Youth Olympic Games, Nanjing, China (Irish interest)

Canoeing: C1 Obstacle Slalom – Semi-Final: 1 Ireland (R Hendrick) 1:18.752, 2 Slovenia (L Briznik) 1:25.750.

Final: 1 France (L Roisin) 1:18.179, 2 Ireland (R Hendrick) 1:19.047.

 

Published in Canoeing
Page 4 of 11

Dublin Bay

Dublin Bay on the east coast of Ireland stretches over seven kilometres, from Howth Head on its northern tip to Dalkey Island in the south. It's a place most Dubliners simply take for granted, and one of the capital's least visited places. But there's more going on out there than you'd imagine.

The biggest boating centre is at Dun Laoghaire Harbour on the Bay's south shore that is home to over 1,500 pleasure craft, four waterfront yacht clubs and Ireland's largest marina.

The bay is rather shallow with many sandbanks and rocky outcrops, and was notorious in the past for shipwrecks, especially when the wind was from the east. Until modern times, many ships and their passengers were lost along the treacherous coastline from Howth to Dun Laoghaire, less than a kilometre from shore.

The Bay is a C-shaped inlet of the Irish Sea and is about 10 kilometres wide along its north-south base, and 7 km in length to its apex at the centre of the city of Dublin; stretching from Howth Head in the north to Dalkey Point in the south. North Bull Island is situated in the northwest part of the bay, where one of two major inshore sandbanks lie, and features a 5 km long sandy beach, Dollymount Strand, fronting an internationally recognised wildfowl reserve. Many of the rivers of Dublin reach the Irish Sea at Dublin Bay: the River Liffey, with the River Dodder flow received less than 1 km inland, River Tolka, and various smaller rivers and streams.

Dublin Bay FAQs

There are approximately ten beaches and bathing spots around Dublin Bay: Dollymount Strand; Forty Foot Bathing Place; Half Moon bathing spot; Merrion Strand; Bull Wall; Sandycove Beach; Sandymount Strand; Seapoint; Shelley Banks; Sutton, Burrow Beach

There are slipways on the north side of Dublin Bay at Clontarf, Sutton and on the southside at Dun Laoghaire Harbour, and in Dalkey at Coliemore and Bulloch Harbours.

Dublin Bay is administered by a number of Government Departments, three local authorities and several statutory agencies. Dublin Port Company is in charge of navigation on the Bay.

Dublin Bay is approximately 70 sq kilometres or 7,000 hectares. The Bay is about 10 kilometres wide along its north-south base, and seven km in length east-west to its peak at the centre of the city of Dublin; stretching from Howth Head in the north to Dalkey Point in the south.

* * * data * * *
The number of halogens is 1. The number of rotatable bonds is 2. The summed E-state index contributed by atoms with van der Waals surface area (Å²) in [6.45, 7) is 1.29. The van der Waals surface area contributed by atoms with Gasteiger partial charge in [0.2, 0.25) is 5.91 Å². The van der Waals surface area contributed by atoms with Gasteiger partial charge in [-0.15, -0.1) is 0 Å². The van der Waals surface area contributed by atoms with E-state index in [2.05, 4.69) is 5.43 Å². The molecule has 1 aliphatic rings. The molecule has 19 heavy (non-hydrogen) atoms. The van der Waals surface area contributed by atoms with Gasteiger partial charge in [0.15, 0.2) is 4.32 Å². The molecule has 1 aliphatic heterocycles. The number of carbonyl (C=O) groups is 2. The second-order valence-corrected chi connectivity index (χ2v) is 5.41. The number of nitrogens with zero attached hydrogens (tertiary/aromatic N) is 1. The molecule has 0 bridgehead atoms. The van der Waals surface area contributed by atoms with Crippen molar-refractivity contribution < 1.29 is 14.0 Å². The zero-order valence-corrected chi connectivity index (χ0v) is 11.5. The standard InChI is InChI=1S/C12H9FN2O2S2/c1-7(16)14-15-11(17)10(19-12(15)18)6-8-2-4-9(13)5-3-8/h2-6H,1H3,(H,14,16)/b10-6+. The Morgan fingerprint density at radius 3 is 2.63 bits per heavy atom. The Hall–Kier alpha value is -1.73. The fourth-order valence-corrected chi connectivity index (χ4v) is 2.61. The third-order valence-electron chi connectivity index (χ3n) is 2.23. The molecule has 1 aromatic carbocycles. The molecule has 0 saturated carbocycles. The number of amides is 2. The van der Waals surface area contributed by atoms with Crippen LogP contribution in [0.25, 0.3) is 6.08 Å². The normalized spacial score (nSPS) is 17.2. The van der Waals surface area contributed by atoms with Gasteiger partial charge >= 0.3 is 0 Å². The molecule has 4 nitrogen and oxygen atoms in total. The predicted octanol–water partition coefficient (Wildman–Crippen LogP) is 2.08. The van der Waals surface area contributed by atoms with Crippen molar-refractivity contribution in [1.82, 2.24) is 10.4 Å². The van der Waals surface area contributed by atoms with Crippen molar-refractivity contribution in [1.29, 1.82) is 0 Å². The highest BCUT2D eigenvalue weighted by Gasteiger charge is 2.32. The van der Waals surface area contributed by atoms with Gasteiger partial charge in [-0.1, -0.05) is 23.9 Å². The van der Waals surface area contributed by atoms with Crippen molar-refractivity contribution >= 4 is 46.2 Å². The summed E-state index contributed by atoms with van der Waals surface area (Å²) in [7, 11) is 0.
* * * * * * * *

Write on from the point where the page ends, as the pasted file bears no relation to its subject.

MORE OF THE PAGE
Dun Laoghaire Harbour on the southside of the Bay has an East and West Pier, each one kilometre long; this is one of the largest human-made harbours in the world. There also piers or walls at the entrance to the River Liffey at Dublin city known as the Great North and South Walls. Other harbours on the Bay include Bulloch Harbour and Coliemore Harbours both at Dalkey.

There are two marinas on Dublin Bay. Ireland's largest marina with over 800 berths is on the southern shore at Dun Laoghaire Harbour. The other is at Poolbeg Yacht and Boat Club on the River Liffey close to Dublin City.

Car and passenger Ferries operate from Dublin Port to the UK, Isle of Man and France. A passenger ferry operates from Dun Laoghaire Harbour to Howth as well as providing tourist voyages around the bay.

Dublin Bay has two Islands. Bull Island at Clontarf and Dalkey Island on the southern shore of the Bay.

The River Liffey flows through Dublin city and into the Bay. Its tributaries include the River Dodder, the River Poddle and the River Camac.

Dollymount, Burrow and Seapoint beaches

Approximately 1,500 boats from small dinghies to motorboats to ocean-going yachts. The vast majority, over 1,000, are moored at Dun Laoghaire Harbour which is Ireland's boating capital.

In 1981, UNESCO recognised the importance of Dublin Bay by designating North Bull Island as a Biosphere because of its rare and internationally important habitats and species of wildlife. To support sustainable development, UNESCO’s concept of a Biosphere has evolved to include not just areas of ecological value but also the areas around them and the communities that live and work within these areas. There have since been additional international and national designations, covering much of Dublin Bay, to ensure the protection of its water quality and biodiversity. To fulfil these broader management aims for the ecosystem, the Biosphere was expanded in 2015. The Biosphere now covers Dublin Bay, reflecting its significant environmental, economic, cultural and tourism importance, and extends to over 300km² to include the bay, the shore and nearby residential areas.

On the Southside at Dun Laoghaire, there is the National Yacht Club, Royal St. George Yacht Club, Royal Irish Yacht Club and Dun Laoghaire Motor Yacht Club as well as Dublin Bay Sailing Club. In the city centre, there is Poolbeg Yacht and Boat Club. On the Northside of Dublin, there is Clontarf Yacht and Boat Club and Sutton Dinghy Club. While not on Dublin Bay, Howth Yacht Club is the major north Dublin Sailing centre.

© Afloat 2020